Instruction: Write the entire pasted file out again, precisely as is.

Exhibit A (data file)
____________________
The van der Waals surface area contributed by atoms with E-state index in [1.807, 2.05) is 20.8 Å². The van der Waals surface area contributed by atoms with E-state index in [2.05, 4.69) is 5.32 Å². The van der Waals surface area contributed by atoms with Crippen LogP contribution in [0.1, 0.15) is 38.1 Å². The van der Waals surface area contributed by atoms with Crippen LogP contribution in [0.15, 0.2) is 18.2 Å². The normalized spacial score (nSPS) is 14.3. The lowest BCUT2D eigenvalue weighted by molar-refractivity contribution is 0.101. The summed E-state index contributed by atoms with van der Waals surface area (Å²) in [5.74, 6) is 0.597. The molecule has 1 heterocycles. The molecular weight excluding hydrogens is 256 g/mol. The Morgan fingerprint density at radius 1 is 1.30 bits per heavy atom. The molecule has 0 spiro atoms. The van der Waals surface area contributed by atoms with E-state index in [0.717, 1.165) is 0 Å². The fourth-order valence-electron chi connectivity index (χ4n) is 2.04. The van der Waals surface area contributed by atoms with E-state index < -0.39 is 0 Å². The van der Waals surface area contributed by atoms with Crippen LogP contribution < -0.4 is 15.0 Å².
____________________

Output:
The van der Waals surface area contributed by atoms with E-state index in [1.807, 2.05) is 20.8 Å². The van der Waals surface area contributed by atoms with E-state index in [2.05, 4.69) is 5.32 Å². The van der Waals surface area contributed by atoms with Crippen LogP contribution in [0.1, 0.15) is 38.1 Å². The van der Waals surface area contributed by atoms with Crippen LogP contribution in [0.15, 0.2) is 18.2 Å². The normalized spacial score (nSPS) is 14.3. The lowest BCUT2D eigenvalue weighted by molar-refractivity contribution is 0.101. The summed E-state index contributed by atoms with van der Waals surface area (Å²) in [5.74, 6) is 0.597. The molecule has 1 heterocycles. The molecular weight excluding hydrogens is 256 g/mol. The Morgan fingerprint density at radius 1 is 1.30 bits per heavy atom. The molecule has 0 spiro atoms. The van der Waals surface area contributed by atoms with E-state index in [0.717, 1.165) is 0 Å². The fourth-order valence-electron chi connectivity index (χ4n) is 2.04. The van der Waals surface area contributed by atoms with E-state index < -0.39 is 0 Å². The van der Waals surface area contributed by atoms with Crippen LogP contribution < -0.4 is 15.0 Å².